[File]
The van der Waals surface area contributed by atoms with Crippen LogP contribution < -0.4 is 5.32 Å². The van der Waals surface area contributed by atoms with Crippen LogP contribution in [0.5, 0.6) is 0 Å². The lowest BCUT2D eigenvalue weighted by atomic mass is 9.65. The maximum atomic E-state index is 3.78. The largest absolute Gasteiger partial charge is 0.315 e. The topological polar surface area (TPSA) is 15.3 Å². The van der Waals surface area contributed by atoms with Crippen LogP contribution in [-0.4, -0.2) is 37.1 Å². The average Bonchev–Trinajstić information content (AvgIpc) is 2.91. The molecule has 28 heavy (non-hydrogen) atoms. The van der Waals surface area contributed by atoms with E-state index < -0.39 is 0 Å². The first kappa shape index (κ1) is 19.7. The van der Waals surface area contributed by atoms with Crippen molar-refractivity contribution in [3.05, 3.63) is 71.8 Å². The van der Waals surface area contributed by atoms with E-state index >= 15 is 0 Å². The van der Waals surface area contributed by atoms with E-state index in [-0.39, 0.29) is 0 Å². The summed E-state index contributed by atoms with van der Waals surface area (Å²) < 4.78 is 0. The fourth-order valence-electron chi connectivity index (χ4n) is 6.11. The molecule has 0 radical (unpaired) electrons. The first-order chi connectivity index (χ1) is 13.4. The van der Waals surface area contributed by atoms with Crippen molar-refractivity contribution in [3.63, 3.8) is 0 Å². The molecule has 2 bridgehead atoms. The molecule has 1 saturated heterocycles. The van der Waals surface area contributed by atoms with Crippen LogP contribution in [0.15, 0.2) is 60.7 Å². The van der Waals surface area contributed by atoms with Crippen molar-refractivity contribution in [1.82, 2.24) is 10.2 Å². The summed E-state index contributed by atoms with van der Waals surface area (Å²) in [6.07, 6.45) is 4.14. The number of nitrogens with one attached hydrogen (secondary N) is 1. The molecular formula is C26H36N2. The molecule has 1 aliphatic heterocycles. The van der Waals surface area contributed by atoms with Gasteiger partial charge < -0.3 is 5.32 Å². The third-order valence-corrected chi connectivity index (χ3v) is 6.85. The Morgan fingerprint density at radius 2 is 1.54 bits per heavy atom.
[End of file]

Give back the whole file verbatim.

The van der Waals surface area contributed by atoms with Crippen LogP contribution < -0.4 is 5.32 Å². The van der Waals surface area contributed by atoms with Crippen LogP contribution in [0.5, 0.6) is 0 Å². The lowest BCUT2D eigenvalue weighted by atomic mass is 9.65. The maximum atomic E-state index is 3.78. The largest absolute Gasteiger partial charge is 0.315 e. The topological polar surface area (TPSA) is 15.3 Å². The van der Waals surface area contributed by atoms with Crippen LogP contribution in [-0.4, -0.2) is 37.1 Å². The average Bonchev–Trinajstić information content (AvgIpc) is 2.91. The molecule has 28 heavy (non-hydrogen) atoms. The van der Waals surface area contributed by atoms with E-state index < -0.39 is 0 Å². The first kappa shape index (κ1) is 19.7. The van der Waals surface area contributed by atoms with Crippen molar-refractivity contribution in [3.05, 3.63) is 71.8 Å². The van der Waals surface area contributed by atoms with E-state index >= 15 is 0 Å². The van der Waals surface area contributed by atoms with E-state index in [-0.39, 0.29) is 0 Å². The summed E-state index contributed by atoms with van der Waals surface area (Å²) < 4.78 is 0. The fourth-order valence-electron chi connectivity index (χ4n) is 6.11. The molecule has 0 radical (unpaired) electrons. The first-order chi connectivity index (χ1) is 13.4. The van der Waals surface area contributed by atoms with Crippen molar-refractivity contribution in [3.63, 3.8) is 0 Å². The molecule has 2 bridgehead atoms. The molecule has 1 saturated heterocycles. The van der Waals surface area contributed by atoms with Crippen LogP contribution in [0.15, 0.2) is 60.7 Å². The van der Waals surface area contributed by atoms with Crippen molar-refractivity contribution in [1.82, 2.24) is 10.2 Å². The summed E-state index contributed by atoms with van der Waals surface area (Å²) in [6.07, 6.45) is 4.14. The number of nitrogens with one attached hydrogen (secondary N) is 1. The molecular formula is C26H36N2. The molecule has 1 aliphatic heterocycles. The van der Waals surface area contributed by atoms with Gasteiger partial charge < -0.3 is 5.32 Å². The third-order valence-corrected chi connectivity index (χ3v) is 6.85. The Morgan fingerprint density at radius 2 is 1.54 bits per heavy atom.